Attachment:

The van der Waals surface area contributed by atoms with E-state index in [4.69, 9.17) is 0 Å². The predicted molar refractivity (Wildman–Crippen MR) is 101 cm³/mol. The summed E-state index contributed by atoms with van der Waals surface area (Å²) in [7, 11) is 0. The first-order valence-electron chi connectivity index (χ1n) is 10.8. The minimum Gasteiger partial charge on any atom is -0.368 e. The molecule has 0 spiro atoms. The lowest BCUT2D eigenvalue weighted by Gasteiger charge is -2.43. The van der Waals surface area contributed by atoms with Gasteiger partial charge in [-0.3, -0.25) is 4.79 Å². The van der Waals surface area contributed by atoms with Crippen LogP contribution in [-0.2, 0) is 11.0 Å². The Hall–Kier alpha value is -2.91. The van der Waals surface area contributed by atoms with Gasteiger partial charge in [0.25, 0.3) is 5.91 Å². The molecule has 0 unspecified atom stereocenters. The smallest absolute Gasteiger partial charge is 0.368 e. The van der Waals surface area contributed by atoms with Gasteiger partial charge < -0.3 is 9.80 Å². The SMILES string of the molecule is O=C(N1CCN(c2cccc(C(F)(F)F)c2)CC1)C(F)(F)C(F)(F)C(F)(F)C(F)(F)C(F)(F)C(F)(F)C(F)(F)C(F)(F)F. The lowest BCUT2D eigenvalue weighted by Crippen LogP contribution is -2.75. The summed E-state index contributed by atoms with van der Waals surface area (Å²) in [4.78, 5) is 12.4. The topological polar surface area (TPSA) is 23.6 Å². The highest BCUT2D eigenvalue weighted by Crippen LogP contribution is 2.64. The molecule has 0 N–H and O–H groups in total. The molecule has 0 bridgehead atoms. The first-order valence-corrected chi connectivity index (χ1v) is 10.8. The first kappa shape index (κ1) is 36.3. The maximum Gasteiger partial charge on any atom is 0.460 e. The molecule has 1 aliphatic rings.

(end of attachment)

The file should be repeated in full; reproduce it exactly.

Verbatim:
The van der Waals surface area contributed by atoms with E-state index in [4.69, 9.17) is 0 Å². The predicted molar refractivity (Wildman–Crippen MR) is 101 cm³/mol. The summed E-state index contributed by atoms with van der Waals surface area (Å²) in [7, 11) is 0. The first-order valence-electron chi connectivity index (χ1n) is 10.8. The minimum Gasteiger partial charge on any atom is -0.368 e. The molecule has 0 spiro atoms. The lowest BCUT2D eigenvalue weighted by Gasteiger charge is -2.43. The van der Waals surface area contributed by atoms with Gasteiger partial charge in [-0.3, -0.25) is 4.79 Å². The van der Waals surface area contributed by atoms with Crippen LogP contribution in [-0.2, 0) is 11.0 Å². The Hall–Kier alpha value is -2.91. The van der Waals surface area contributed by atoms with Gasteiger partial charge in [0.25, 0.3) is 5.91 Å². The molecule has 0 unspecified atom stereocenters. The smallest absolute Gasteiger partial charge is 0.368 e. The van der Waals surface area contributed by atoms with Gasteiger partial charge < -0.3 is 9.80 Å². The SMILES string of the molecule is O=C(N1CCN(c2cccc(C(F)(F)F)c2)CC1)C(F)(F)C(F)(F)C(F)(F)C(F)(F)C(F)(F)C(F)(F)C(F)(F)C(F)(F)F. The lowest BCUT2D eigenvalue weighted by Crippen LogP contribution is -2.75. The summed E-state index contributed by atoms with van der Waals surface area (Å²) in [4.78, 5) is 12.4. The topological polar surface area (TPSA) is 23.6 Å². The highest BCUT2D eigenvalue weighted by Crippen LogP contribution is 2.64. The molecule has 0 N–H and O–H groups in total. The molecule has 0 bridgehead atoms. The first-order valence-corrected chi connectivity index (χ1v) is 10.8. The first kappa shape index (κ1) is 36.3. The maximum Gasteiger partial charge on any atom is 0.460 e. The molecule has 1 aliphatic rings.